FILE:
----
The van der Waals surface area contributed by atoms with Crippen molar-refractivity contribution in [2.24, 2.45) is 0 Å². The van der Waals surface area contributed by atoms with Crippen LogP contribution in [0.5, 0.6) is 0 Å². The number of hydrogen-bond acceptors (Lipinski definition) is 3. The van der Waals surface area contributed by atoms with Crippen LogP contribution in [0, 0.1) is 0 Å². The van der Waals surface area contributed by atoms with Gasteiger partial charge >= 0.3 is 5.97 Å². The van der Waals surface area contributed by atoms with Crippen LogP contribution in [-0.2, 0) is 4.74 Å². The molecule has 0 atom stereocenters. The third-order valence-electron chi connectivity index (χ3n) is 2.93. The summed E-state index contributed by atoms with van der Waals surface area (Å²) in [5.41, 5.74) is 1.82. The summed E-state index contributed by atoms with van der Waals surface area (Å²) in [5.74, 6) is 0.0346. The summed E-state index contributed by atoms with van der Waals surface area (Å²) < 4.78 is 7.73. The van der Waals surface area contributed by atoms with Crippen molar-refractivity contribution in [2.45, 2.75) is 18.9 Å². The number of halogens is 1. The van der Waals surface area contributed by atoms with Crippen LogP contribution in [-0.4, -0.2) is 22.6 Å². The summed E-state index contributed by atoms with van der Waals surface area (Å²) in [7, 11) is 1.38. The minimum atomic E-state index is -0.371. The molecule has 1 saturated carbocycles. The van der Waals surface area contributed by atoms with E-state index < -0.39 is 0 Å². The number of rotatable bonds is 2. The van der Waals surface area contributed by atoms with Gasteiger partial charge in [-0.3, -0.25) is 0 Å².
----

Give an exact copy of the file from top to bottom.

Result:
The van der Waals surface area contributed by atoms with Crippen molar-refractivity contribution in [2.24, 2.45) is 0 Å². The van der Waals surface area contributed by atoms with Crippen LogP contribution in [0.5, 0.6) is 0 Å². The number of hydrogen-bond acceptors (Lipinski definition) is 3. The van der Waals surface area contributed by atoms with Crippen LogP contribution in [0, 0.1) is 0 Å². The van der Waals surface area contributed by atoms with Gasteiger partial charge >= 0.3 is 5.97 Å². The van der Waals surface area contributed by atoms with Crippen LogP contribution in [-0.2, 0) is 4.74 Å². The molecule has 0 atom stereocenters. The third-order valence-electron chi connectivity index (χ3n) is 2.93. The summed E-state index contributed by atoms with van der Waals surface area (Å²) in [5.41, 5.74) is 1.82. The summed E-state index contributed by atoms with van der Waals surface area (Å²) in [5.74, 6) is 0.0346. The summed E-state index contributed by atoms with van der Waals surface area (Å²) < 4.78 is 7.73. The van der Waals surface area contributed by atoms with Crippen molar-refractivity contribution in [2.45, 2.75) is 18.9 Å². The number of halogens is 1. The van der Waals surface area contributed by atoms with Crippen LogP contribution in [-0.4, -0.2) is 22.6 Å². The summed E-state index contributed by atoms with van der Waals surface area (Å²) in [7, 11) is 1.38. The minimum atomic E-state index is -0.371. The molecule has 1 saturated carbocycles. The van der Waals surface area contributed by atoms with E-state index < -0.39 is 0 Å². The number of rotatable bonds is 2. The van der Waals surface area contributed by atoms with Gasteiger partial charge in [-0.3, -0.25) is 0 Å².